Coronavirus In Oklahoma: The Latest

KOSU is continuing to cover the developing story around coronavirus in Oklahoma. Bookmark this page for the latest updates.

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Gov. Stitt Loosens COVID-19 Testing Restrictions, Expands Executive Orders

Updated April 1 at 5:49 p.m. This post will be updated as we learn more information about COVID-19 in Oklahoma.

After weeks of public confusion about how to get tested and restrictions on who was eligible, Oklahoma Governor Kevin Stitt changed course on Wednesday.

"Anyone with symptoms of COVID-19, or those who have come into contact with someone with COVID, needs to be tested this week," Stitt said.

The state now has more than 13,000 test kits and an Oklahoma State University lab can now run more than 2,000 tests per day. Previously, officials had requested only high risk populations including older and immunocompromised people be tested.

Stitt also announced he's expanded his executive order for non-essential businesses to close and those high risk people to stay home to the entire state, rather than just in counties where positive cases have been found. The non-essential businesses closures and stay-at-home orders will stay in place until at least April 30.

"I also want to remind Oklahomans how important it is that we limit physical interaction," Stitt said. "This is a lot about personal responsibility."

Stitt said he would not order a stricter shelter-in-place requiring all people to stay home, saying it would be impractical.

30 Total Deaths, 719 Positive COVID-19 Cases In Oklahoma

Updated April 1 at 11:49 a.m. This post will be updated as we learn more information about COVID-19 in Oklahoma.

Seven more Oklahomans have died due to COVID-19, increasing the state's death toll to 30. The deaths reported Wednesday include:

  • Three in Oklahoma County, a female in the 50-64 age group and a male and female older than 65.
  • One in Greer County, a female older than 65.
  • One in Kay County, a male older than 65.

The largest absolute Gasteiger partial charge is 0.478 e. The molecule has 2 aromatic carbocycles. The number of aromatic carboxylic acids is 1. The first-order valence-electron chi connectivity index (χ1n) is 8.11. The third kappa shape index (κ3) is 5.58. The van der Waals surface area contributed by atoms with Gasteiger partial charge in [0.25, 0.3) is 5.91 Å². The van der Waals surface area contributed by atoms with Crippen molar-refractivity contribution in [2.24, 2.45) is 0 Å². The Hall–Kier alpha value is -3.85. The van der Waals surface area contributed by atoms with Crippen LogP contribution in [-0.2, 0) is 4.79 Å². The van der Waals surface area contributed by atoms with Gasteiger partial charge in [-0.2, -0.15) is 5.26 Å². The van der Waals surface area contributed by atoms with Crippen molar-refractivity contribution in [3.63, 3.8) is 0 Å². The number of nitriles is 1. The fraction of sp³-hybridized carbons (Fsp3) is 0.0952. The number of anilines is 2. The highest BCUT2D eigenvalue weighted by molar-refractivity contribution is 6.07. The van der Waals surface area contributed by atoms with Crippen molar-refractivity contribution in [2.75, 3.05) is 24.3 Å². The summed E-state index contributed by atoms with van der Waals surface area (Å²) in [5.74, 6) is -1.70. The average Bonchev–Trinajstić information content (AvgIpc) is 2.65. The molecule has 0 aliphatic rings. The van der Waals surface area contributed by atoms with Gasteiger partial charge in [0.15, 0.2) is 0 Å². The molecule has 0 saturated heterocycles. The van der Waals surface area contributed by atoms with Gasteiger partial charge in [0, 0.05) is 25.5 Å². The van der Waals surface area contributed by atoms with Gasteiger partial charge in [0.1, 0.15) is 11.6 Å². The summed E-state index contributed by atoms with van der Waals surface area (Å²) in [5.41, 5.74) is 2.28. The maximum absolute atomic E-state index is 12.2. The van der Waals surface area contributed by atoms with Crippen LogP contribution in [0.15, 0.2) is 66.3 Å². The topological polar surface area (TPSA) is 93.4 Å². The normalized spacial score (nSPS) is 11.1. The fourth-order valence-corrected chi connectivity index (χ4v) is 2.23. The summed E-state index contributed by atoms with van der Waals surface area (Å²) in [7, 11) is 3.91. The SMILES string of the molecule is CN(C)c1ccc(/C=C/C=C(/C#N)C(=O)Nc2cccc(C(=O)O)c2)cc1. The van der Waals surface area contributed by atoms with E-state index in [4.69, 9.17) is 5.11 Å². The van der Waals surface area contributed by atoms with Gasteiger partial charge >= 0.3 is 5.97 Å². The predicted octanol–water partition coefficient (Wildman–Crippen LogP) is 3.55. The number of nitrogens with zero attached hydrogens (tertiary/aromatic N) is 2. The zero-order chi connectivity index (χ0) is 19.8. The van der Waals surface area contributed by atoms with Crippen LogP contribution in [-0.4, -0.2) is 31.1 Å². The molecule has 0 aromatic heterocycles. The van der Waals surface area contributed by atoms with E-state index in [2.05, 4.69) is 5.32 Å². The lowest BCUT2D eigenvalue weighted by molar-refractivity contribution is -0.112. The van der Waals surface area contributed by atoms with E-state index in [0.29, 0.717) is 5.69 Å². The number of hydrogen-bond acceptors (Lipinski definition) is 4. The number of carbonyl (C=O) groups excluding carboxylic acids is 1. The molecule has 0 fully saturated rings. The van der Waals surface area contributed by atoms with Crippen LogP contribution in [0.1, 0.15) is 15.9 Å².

• One in Mayes County, a male in the 50-64 age group.
  • One in Osage County, a male older than 65.

The Oklahoma State Department of Health confirmed Wednesday that positive cases of the coronavirus in the state now stand at 719, an increase of 154 cases from Tuesday. That's a 27 percent increase in total cases.

48 of Oklahoma's 77 counties are reporting positive cases of COVID-19, with Greer County reporting its first cases. Oklahoma County has the most number of cases with 192. Tulsa County has 115, Cleveland County has 87, Creek County has 27, and Canadian County and Kay County each have 24.

Officials say drive-thru testing sites are open Wednesday through Friday in the following communities:

  • Woodward from 10 a.m. - 1 p.m. at the Woodward County Event Center
  • Altus from 10 a.m. - 2 p.m. at the Western Oklahoma State College
  • Lawton from 2 p.m - 4 p.m. at Urgent Care Clinic, 3811 W. Gore

Oklahoma Faces Revenue Failure for FY2020

Updated April 1 at 4:33 a.m. This post will be updated as we learn more information about COVID-19 in Oklahoma.

The state of Oklahoma is expected to declare a revenue failure for the remainder of this fiscal year. The Board of Equalization is meeting soon to make the declaration, allowing lawmakers to tap into the Rainy Day Fund which has about $806 million in it.

State officials blame falling oil prices, delaying tax payments until July and closed businesses from the coronavirus pandemic which cuts into sales taxes and raises unemployment.

Senate Appropriations Chair Roger Thompson says he doesn’t expect agency cuts or furloughs as a result of the revenue failure declaration.

More COVID-19 Positive Tests At Norman Nursing Home

Updated April 1 at 4:30 a.m. This post will be updated as we learn more information about COVID-19 in Oklahoma.

A Norman nursing home where two residents died from COVID-19 has shown more positive tests. Officials at Grace Skilled Nursing and Therapy announced the new positive tests but declined to give details.